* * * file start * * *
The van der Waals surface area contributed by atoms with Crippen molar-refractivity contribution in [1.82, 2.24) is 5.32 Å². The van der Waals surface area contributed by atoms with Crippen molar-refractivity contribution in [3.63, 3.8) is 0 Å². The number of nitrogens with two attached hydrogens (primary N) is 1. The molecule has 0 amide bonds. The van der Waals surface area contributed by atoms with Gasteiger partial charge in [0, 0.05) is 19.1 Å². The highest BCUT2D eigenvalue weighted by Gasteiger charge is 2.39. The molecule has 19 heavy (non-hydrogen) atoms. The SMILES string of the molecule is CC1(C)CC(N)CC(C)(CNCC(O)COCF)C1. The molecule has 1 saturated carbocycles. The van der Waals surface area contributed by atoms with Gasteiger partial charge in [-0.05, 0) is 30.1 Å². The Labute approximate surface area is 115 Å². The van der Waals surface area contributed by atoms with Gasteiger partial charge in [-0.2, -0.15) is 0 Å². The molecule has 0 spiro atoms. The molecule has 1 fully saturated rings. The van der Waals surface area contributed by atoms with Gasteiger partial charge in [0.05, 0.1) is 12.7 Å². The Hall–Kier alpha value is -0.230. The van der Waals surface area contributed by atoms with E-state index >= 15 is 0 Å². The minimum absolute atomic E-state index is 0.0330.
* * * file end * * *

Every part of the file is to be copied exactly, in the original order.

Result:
The van der Waals surface area contributed by atoms with Crippen molar-refractivity contribution in [1.82, 2.24) is 5.32 Å². The van der Waals surface area contributed by atoms with Crippen molar-refractivity contribution in [3.63, 3.8) is 0 Å². The number of nitrogens with two attached hydrogens (primary N) is 1. The molecule has 0 amide bonds. The van der Waals surface area contributed by atoms with Gasteiger partial charge in [0, 0.05) is 19.1 Å². The highest BCUT2D eigenvalue weighted by Gasteiger charge is 2.39. The molecule has 19 heavy (non-hydrogen) atoms. The SMILES string of the molecule is CC1(C)CC(N)CC(C)(CNCC(O)COCF)C1. The molecule has 1 saturated carbocycles. The van der Waals surface area contributed by atoms with Gasteiger partial charge in [-0.05, 0) is 30.1 Å². The Labute approximate surface area is 115 Å². The van der Waals surface area contributed by atoms with Gasteiger partial charge in [-0.2, -0.15) is 0 Å². The molecule has 0 spiro atoms. The molecule has 1 fully saturated rings. The van der Waals surface area contributed by atoms with Gasteiger partial charge in [0.05, 0.1) is 12.7 Å². The Hall–Kier alpha value is -0.230. The van der Waals surface area contributed by atoms with E-state index >= 15 is 0 Å². The minimum absolute atomic E-state index is 0.0330.